In the wake of channel four’s screening of the Ballymurphy precedent, Eamonn McCann asks why state killers are still being let off the hook.
The exposure of Michael Jackson in Channel 4’s Ballymurphy documentary makes it necessary to look back on his performance at The Bloody Sunday Inquiry – and at the Inquiry’s refusal to draw proper conclusions about his participation in the murders, his role in the cover-up, and his perjury to the Inquiry.
His word isn’t worth its weight in dirt.
Jackson was present in Ballymurphy throughout the three days in August 1971 when the paras turned the area into killing fields. He was quoted in the documentary saying that he had been “dealing with the press” when the shooting was at its height and hadn’t seen a thing.
He put on exactly the same performance in the Bogside five months later. He is a murderer, a liar and a coward.
Even before the smoke had cleared from Rossville Street on Bloody Sunday, Jackson was writing out fake accounts of every single killing and wounding. His script was then typed out and distributed by British Army chiefs and the Ministry of Defence and sent by the Foreign Office to every British embassy and consulate in the world as the basis for answering any questions from local politicians or media.
Jackson’s lies were effectively repeated in the House of Commons by Home Secretary Reginald Maudling. It will be remembered that Bernadette Devlin rushed across the chamber and didn’t hit him half hard enough.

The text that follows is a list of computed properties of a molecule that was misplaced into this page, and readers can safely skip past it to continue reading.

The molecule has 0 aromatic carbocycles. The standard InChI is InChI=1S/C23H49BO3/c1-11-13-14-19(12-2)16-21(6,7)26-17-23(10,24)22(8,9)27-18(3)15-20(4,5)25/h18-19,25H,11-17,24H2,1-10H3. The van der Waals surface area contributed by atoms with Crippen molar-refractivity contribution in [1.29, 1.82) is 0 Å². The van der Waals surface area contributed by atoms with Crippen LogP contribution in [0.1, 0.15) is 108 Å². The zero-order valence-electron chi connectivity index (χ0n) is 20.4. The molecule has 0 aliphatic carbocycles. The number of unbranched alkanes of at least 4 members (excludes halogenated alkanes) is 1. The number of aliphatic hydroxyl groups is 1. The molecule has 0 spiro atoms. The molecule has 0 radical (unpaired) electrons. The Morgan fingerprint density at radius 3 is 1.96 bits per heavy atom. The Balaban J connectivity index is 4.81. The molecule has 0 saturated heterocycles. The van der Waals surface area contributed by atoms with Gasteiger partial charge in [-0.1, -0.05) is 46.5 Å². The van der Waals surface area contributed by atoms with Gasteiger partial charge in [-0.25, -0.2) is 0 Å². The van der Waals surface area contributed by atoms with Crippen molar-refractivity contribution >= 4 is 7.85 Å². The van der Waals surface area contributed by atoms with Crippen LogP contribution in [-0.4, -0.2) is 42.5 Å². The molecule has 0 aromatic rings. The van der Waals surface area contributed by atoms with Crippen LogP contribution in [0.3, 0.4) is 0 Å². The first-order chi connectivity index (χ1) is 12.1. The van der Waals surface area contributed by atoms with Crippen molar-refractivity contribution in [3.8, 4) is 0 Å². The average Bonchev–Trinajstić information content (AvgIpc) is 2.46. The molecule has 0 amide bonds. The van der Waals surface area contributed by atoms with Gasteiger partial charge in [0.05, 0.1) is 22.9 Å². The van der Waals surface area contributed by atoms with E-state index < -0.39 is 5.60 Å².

All this was laid out in detail in “Go On The Paras!” published three years ago by the Bloody Sunday March Committee.
“Go On The Paras!” will be republished next January.
The fact that Bloody Sunday was a repeat performance in Derry of what had happened in Belfast links Ballymurphy and the Bogside together forever. We pledge the Ballymurphy families our full support until justice is done.
The Ballymurphy families have marched with us every year. Next January we hope that they and representatives of all other families bereaved by State killers will join with us and shout out with one voice our demand for truth and justice.
Ballymurphy and Bloody Sunday directly contradict the official narrative of the Troubles which has implicitly been accepted by mainstream opinion North and South – that the problem here has to do with ancient hatreds between Protestants and Catholics and that the solution lies in a system of government in which Protestants and Catholics agree to bite their lips and “share power.”
This lets State killers off the hook.
We ask British journalists to ensure that we will never again have to watch Michael Jackson on television mouthing off about morality in war. It’s like Jack the Ripper giving us his opinion on violence against women.